Today is Red Hackle Day! This annual celebration on 5 January commemorates the award to The Black Watch (3rd Battalion, Royal Regiment of Scotland, 3 SCOTS) of the right to wear the Red Hackle in their caps.
The origin of the wearing of the Red Hackle is uncertain. There is evidence that it was worn by the 42nd in North America in the 1770s, however a 19th Century tradition ascribes the award of the Red Hackle to an action at the battle of Geldermalsen in 1795 when the 11th Light Dragoons retreated, leaving two field guns for the French. The Black Watch promptly mounted an attack and recovered the guns.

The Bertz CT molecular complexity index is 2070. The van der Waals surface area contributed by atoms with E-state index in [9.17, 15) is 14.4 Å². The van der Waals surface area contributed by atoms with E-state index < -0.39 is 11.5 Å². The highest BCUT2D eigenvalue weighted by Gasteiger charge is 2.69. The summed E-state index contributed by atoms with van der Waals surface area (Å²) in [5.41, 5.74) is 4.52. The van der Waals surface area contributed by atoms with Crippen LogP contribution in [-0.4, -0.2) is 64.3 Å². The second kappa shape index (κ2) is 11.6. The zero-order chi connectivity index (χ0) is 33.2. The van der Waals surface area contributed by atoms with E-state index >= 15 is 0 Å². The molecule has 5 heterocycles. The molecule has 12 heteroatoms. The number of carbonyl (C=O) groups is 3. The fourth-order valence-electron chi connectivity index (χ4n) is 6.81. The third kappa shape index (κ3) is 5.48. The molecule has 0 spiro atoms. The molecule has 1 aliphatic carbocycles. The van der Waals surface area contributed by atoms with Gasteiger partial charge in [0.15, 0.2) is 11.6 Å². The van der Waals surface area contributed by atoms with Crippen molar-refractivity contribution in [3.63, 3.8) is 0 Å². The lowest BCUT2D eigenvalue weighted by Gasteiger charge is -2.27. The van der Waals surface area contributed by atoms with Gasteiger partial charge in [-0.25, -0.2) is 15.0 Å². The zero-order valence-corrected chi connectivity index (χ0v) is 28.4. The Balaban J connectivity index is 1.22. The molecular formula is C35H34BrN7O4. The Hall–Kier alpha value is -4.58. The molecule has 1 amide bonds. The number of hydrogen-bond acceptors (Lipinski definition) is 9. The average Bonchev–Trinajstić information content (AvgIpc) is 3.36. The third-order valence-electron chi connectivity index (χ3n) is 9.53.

It was for this action that the Red Hackle was allegedly awarded and on the King’s birthday on 4 June 1795, there was a parade at Royston in Hertfordshire, when a Red Hackle was given to every man on parade. It was not until 1822 that the Adjutant General issued an order, confirming that only The Black Watch would have the privilege of wearing the red “vulture feather” in their bonnets.
In 1919 the Central Committee of The Black Watch Association formalised the date on which the Regiment should celebrate “Red Hackle Day”.
The tradition is carried on to this day.